ATLANTIC CITY, N.J. — In a gesture to her former Democratic primary rival Bernie Sanders, Hillary Clinton is announcing new steps aimed at tackling the rising cost of college tuition and the burden of student loan debt, including a three-month moratorium on loan payments for all federal borrowers.
Clinton is also calling for a plan that ensures families with annual incomes up to $125,000 pay no tuition at in-state public colleges and universities.
Wednesday’s policy rollout is a direct overture to Sanders, the Vermont senator who posed a serious threat to Clinton in the Democratic primary and is yet to endorse her in the general election. A Clinton campaign fact sheet announcing the new proposals was laced with multiple references to Sanders and his calls for addressing college affordability.
Sanders welcomed Clinton’s plan, calling it a “very bold initiative.” In a positive sign for Democratic unity, he said also said he hopes to find more areas of agreement with Clinton before the party’s national convention in Philadelphia later this month.
Sanders was wildly popular with young voters during the Democratic primary, with many drawn to his calls for free tuition at all public colleges and universities. Clinton cast her opponent’s proposals as unrealistic, saying that while she shared his concerns about rising debt, she didn’t want wealthier families to be able to take advantage of opportunities aimed at the middle and lower class.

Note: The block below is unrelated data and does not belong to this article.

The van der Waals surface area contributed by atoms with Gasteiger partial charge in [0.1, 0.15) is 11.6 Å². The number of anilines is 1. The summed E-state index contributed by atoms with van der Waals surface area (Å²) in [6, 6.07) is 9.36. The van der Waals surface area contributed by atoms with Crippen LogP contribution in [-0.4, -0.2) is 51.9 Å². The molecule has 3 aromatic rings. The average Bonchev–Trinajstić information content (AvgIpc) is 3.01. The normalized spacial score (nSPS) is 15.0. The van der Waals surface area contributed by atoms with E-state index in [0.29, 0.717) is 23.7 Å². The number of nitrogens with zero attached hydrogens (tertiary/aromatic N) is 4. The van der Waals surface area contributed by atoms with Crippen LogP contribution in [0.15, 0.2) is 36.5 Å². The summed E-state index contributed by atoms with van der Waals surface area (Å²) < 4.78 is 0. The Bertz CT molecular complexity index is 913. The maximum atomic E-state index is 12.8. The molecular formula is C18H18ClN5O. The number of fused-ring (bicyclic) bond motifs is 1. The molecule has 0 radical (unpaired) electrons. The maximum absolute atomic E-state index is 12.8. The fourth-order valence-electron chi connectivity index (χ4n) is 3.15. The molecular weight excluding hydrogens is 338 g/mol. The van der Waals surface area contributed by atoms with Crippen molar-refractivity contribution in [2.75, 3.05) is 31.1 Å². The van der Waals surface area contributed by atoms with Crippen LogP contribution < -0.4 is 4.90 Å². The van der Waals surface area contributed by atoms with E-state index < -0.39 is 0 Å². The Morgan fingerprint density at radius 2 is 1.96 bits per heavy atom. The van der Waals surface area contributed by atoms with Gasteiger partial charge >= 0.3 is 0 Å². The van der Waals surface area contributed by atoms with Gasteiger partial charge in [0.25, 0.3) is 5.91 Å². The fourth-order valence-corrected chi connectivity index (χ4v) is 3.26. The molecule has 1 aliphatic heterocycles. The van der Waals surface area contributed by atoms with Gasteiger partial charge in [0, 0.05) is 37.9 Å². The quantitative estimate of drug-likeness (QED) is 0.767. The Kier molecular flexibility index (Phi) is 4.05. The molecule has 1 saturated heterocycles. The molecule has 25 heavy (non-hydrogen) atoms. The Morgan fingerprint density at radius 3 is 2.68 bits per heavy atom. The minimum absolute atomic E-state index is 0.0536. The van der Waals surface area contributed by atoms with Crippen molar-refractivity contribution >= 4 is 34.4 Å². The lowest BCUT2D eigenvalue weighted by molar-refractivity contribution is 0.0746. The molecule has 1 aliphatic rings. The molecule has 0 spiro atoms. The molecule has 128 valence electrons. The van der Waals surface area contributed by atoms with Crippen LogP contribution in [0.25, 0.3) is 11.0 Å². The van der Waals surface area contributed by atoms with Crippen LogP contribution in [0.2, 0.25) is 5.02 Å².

A centerpiece of Clinton’s plan is an executive order that would give federal student loan borrowers a three-month break from making payments. During that window they would be able to consolidate their loans or sign up for other programs aimed at reducing their monthly payments. Those who are delinquent or in default would get “additional rehabilitation options,” the campaign said, though aides provided no details on those options.
Clinton is also seeking to eliminate college tuition at public, in-state institutions for families making $125,000 or less per year. The campaign said the policy would roll out gradually, first for families making $85,000 or less and increasingly the threshold by $10,000 annually through 2021.
The campaign did not provide details about how much the plan would cost or how Clinton proposes paying for it. It was unclear whether she would implement it using executive actions or need congressional approval.
A third proposal from Clinton aims to restore year-round Pell Grant funding so students can receive financial aid for summer classes.
AP writer Ken Thomas in Washington contributed to this report.